With that being said and what you are reading this for is “How does this apply to me?” well, I will tell you. For the most part “doing crunches is a complete waste of time”, that’s right I said it. Besides the general fact of you shouldn’t be trying to bend your spine from an anatomical standpoint it doesn’t really offer an effective training adaptation. Exercises such as planks, side planks, dead bugs (isolative core strength) offer a more effective result. Along with Deadlifts, squats, sprinting, and real-world movements (dynamic core strength). It’s with these exercises and as I mentioned before a low body fat percentage you will be able to see not just your abdominal muscles, but your entire core.

If you are interested in learning more about core training please schedule a free consultation with one of our certified personal trainers. Not only can we help get you a better mid-section, but help truly strengthen the core and reduce the chance of injury. And like I say “You can look like a million bucks, but if you don’t feel good is it really worth it? We don’t just build bodies for the beach. We build bodies for life and functionality”. -Personal Trainer, Matthew Welker

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Staff Spotlight: Jennifer Ince, Program Coordinator

Today we are celebrating Jennifer Ince, Program Coordinator at Four Seasons Health Club! 

Jennifer has been teaching Group Fitness for almost 7 years and has been at Four Seasons for 3.5 years.  She started out as a Group Fitness Instructor and was promoted to Program Coordinator in May of 2017.  Her passion for fitness came from years of competitive running and lead her to pursue a Masters Degree in Exercise Science.  She’s always been fascinated in the science behind bio-mechanics and how that relates to exercise. Jennifer also holds a special place in her heart for working with our nation’s youth in order to prevent and end childhood obesity. She’s proud that Four Seasons has partnered with so many schools in the Bloomington-Normal community, so we can bring fun group fitness programs to their P.E. departments. Jennifer firmly believe that exercise should be enjoyable and is constantly looking for ways to bring some of our Four Seasons Group Fitness classes into the community!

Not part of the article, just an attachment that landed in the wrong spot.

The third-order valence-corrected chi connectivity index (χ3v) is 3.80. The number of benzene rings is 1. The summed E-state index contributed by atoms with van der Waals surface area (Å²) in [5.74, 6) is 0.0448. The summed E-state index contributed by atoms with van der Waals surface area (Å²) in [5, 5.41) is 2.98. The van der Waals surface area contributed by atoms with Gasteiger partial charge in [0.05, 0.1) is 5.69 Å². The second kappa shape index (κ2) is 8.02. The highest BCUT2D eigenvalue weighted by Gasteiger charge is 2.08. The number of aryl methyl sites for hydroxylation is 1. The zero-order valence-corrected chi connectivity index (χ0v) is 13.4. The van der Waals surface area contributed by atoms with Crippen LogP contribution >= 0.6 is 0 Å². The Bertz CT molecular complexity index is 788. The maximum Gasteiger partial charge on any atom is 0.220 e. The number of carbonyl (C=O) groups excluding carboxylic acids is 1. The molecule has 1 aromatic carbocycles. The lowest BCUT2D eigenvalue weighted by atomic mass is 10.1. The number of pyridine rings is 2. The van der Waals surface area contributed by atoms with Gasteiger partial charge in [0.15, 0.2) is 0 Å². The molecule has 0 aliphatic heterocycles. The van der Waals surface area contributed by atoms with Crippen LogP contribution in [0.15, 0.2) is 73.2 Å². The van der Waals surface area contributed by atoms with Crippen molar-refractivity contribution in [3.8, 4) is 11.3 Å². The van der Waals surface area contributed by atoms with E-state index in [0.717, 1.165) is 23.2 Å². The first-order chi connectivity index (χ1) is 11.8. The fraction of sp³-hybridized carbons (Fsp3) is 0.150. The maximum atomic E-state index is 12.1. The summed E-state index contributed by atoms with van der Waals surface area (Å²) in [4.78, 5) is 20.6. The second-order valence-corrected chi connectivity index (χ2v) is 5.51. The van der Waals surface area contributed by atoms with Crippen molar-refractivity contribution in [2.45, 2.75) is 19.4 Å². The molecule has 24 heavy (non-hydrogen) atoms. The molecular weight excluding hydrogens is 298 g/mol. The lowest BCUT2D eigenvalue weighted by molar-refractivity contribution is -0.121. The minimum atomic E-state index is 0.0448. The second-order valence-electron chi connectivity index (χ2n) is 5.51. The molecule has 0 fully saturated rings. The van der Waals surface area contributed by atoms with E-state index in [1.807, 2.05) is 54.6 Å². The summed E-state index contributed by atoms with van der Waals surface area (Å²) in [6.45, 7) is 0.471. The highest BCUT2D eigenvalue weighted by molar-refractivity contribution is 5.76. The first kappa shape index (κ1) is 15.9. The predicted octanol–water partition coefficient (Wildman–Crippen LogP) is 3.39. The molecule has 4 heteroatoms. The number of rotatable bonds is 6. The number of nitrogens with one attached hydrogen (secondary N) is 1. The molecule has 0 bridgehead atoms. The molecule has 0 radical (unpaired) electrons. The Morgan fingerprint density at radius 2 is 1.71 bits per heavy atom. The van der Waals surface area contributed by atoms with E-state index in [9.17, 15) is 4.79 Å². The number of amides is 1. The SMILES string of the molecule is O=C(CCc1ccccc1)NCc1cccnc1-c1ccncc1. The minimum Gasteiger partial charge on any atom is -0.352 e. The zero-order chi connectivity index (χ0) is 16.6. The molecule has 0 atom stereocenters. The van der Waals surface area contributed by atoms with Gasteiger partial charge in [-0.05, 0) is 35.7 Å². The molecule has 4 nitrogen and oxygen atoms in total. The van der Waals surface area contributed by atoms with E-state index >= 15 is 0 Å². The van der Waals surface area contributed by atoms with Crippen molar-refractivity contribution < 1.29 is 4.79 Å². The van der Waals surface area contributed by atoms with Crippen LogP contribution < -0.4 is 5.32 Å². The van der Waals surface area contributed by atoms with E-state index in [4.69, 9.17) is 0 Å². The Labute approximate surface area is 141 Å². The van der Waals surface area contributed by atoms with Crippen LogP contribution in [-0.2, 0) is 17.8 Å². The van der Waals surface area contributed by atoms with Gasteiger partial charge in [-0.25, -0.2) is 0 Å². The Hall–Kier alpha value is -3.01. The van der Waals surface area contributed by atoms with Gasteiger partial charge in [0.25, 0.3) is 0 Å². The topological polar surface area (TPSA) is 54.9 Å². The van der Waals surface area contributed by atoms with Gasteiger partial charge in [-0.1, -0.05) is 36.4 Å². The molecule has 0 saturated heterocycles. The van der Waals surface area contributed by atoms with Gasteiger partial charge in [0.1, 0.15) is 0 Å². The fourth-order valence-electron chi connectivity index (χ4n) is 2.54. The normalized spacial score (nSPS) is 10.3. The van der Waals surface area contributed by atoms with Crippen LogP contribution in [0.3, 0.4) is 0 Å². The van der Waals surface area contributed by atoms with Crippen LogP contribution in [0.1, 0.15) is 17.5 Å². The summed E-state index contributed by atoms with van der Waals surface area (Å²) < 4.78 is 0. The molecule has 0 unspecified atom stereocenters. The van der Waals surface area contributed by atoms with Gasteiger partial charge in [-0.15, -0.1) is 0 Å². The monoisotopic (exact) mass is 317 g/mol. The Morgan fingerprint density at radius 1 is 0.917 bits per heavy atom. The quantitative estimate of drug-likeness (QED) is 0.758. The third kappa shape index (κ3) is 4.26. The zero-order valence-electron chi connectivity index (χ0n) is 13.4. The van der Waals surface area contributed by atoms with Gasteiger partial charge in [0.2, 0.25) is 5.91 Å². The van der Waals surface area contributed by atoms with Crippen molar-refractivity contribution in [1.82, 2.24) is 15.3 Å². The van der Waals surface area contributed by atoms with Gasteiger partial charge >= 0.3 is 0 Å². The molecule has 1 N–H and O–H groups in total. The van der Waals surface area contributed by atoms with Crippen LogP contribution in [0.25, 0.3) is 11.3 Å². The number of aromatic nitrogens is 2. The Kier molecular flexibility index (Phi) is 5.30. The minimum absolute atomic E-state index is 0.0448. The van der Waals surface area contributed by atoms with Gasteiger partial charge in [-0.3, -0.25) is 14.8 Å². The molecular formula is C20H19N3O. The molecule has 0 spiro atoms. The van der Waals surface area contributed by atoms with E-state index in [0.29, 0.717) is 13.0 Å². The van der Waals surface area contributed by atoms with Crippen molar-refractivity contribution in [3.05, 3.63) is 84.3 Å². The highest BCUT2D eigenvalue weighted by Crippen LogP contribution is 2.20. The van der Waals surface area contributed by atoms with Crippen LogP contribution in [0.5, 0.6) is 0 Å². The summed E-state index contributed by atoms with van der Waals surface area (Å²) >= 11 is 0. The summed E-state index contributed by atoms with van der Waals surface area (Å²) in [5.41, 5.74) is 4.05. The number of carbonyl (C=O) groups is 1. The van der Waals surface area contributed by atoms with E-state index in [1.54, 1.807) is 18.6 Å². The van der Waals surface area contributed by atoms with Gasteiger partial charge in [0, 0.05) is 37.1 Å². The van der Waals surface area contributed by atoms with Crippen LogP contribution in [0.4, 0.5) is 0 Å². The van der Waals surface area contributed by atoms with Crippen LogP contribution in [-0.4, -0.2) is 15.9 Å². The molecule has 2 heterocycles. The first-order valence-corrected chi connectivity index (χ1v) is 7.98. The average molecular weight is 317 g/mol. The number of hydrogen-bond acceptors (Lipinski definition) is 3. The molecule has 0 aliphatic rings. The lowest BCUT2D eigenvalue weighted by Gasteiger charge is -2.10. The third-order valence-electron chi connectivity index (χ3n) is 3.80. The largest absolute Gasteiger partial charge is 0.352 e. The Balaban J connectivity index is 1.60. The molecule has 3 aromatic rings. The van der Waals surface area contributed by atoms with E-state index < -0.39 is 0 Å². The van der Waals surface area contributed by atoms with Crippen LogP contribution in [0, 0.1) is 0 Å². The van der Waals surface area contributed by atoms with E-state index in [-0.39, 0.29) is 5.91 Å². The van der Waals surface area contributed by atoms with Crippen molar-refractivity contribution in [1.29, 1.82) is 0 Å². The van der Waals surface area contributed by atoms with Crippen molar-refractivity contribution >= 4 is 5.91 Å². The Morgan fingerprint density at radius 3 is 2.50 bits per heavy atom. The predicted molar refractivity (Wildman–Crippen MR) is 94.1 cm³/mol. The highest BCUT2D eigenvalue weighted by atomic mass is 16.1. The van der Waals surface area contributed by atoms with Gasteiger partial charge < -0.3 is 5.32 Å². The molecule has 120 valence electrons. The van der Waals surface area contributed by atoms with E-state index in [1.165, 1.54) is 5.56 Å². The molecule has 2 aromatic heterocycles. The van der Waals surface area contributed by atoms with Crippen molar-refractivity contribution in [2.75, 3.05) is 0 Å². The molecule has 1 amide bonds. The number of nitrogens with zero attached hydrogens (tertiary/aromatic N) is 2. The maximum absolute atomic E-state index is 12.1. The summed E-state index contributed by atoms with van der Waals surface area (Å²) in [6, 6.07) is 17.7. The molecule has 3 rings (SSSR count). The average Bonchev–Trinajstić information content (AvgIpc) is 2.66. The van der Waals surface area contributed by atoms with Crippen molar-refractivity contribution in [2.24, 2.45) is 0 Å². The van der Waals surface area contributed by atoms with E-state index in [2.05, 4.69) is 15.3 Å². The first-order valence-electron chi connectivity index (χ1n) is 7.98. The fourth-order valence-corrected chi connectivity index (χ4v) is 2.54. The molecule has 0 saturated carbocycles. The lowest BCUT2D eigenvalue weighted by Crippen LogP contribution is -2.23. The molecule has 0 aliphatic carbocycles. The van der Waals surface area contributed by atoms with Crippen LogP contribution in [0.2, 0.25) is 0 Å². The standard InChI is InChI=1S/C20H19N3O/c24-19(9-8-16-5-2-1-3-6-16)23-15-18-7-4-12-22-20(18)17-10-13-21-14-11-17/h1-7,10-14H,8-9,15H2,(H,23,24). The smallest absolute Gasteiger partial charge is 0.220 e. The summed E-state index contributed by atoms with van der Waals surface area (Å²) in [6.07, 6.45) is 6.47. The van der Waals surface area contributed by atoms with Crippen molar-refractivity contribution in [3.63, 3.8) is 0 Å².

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Staff Spotlight: Staci Yehl, Group Fitness Instructor

Let’s congratulate Staci Yehl on being nominated for the YWCA Women’s of Distinction award in 2018!

Staci was nominated for being the founder and owner of Blessed Birthdays, a faith driven and non-profit organization which provides birthday parties for children served through Home Sweet Home Ministries and Big Brothers Big Sisters. She was born and raised in Bloomington, graduated from Illinois State University, and is a Learning Behavior Specialist for Unit 5 School District at Northpoint Elementary. Staci believes that “Every child deserves to be celebrated!” and strives to provide dignity for families who can’t afford to give a birthday party on their own. The birthday child experiences a two-hour party that includes games,  crafts, prizes, food, and presents. The families can’t help but feel the love and support of their community during their party. Staci and her husband have two boys and in her spare time she enjoys teaching Group Fitness classes at Four Seasons Fitness Club.

Here at Four Seasons we couldn’t be happier to have such an outstanding instructor like Staci a part of our Four Seasons family. She embodies our core values and lives out our vision statement, “Transforming lives by creating a healthier community.” Staci, thank you for everything you do in our community, and well done on your nomination!  

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Sherrita’s Transformation

Meet Sherrita Fonger, loyal Four Seasons member since 2011. 

In 2010, Sherrita weighed 240 lbs. at 5’1″. As of today she’s lost 80 lbs! Since taking up swimming at Four Seasons Health Club she’s been able to strengthen her bronchial system to the point where she doesn’t need medication for her Asthma anymore!

WOW! It’s amazing what a little regular exercise can do for your body.

Sherrita’s advice to you is, “Whatever your goals are… don’t ever give up! You can do it!” 

Thanks for sharing your journey Sherrita. Your Four Seasons’ family is very proud of you!